“It is vital that we maintain public confidence in our industry particularly given the challenges of late. Industry and government have a shared responsibility to work together to find long-term sustainable solutions. We appreciate government is willing to look into financial relief packages for industry and local government that may be severely impacted by the revocation of this exemption and order.”

NSW launches draft of its Circular Economy Policy

The NSW Government has revealed its draft of its Circular Economy Policy as part of the state government’s plan to improve its resource recovery methods.

The policy draft defines the state government’s role in implementing circular economy principles across NSW and how it can commit to achieving long term objectives.

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Minimising the consumption of finite resources by replacing raw materials with recovered and recycled products is one of the main principles of the policy.

Additionally, the policy aims to decouple economic growth from resource consumption by maximising the value of resources through keeping materials in use for as long as possible.

Product design will also play a role to implement a circular economy with an aim of creating long lasting products that are able to be easily re-used, remanufactured and repaired.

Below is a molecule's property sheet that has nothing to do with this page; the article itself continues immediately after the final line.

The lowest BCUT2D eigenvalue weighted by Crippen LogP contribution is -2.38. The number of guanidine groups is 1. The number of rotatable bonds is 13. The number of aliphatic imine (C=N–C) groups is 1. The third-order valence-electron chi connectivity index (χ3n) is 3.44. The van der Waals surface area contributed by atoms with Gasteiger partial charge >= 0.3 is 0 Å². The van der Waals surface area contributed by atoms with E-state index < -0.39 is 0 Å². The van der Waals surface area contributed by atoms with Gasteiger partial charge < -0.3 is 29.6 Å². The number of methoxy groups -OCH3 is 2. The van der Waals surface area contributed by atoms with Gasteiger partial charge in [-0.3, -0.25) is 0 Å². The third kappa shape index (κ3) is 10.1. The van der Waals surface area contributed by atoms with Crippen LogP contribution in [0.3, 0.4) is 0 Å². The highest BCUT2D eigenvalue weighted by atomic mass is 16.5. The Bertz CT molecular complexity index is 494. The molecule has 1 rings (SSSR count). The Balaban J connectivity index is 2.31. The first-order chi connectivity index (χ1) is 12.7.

The draft aims to extend the life of existing landfills to reduce the demand for new landfills along with a reduction of greenhouse gas emissions.

Local market for high quality post-consumer recycled materials will be developed to keep them materials use for longer to reduce dependency on international markets. It also aims to improve the quality of collected materials through better sorting.

To move away from the “take, make and dispose” status quo, the policy recommends innovating technologies that increase resource recovery efficiency and referencing higher value re-use opportunities.

Creating new jobs in manufacturing, service and resource recovery sectors is listed as a main principle behind the delivery of a circular economy.

The draft sets out certain focus areas to guide future government action which involve supporting innovation, encouraging sustainable procurement practices for businesses and government, improving recycling systems and making the most of organic resources through food donation or composting.

Mainstream product stewardship will also aim to provide incentives for producers to take responsibility for the management of products at the end of their lives.

To establish this framework, the NSW Government aims to incorporate circular economy principles in the revision of the NSW Waste Avoidance and Resource Recovery Strategy in 2019. A Circular Economy Implementation Plan to be developed by 2020 will also aim to provide timing and direction for the implementation of circular economy principles.

Environment Minister Gabrielle Upton said the policy draft is the beginning of a better way for NSW to manage its waste and resources.

“Achieving a circular economy will minimise our waste, reduce our impact on the environment and is an opportunity to boost the NSW economy,” Ms Upton said.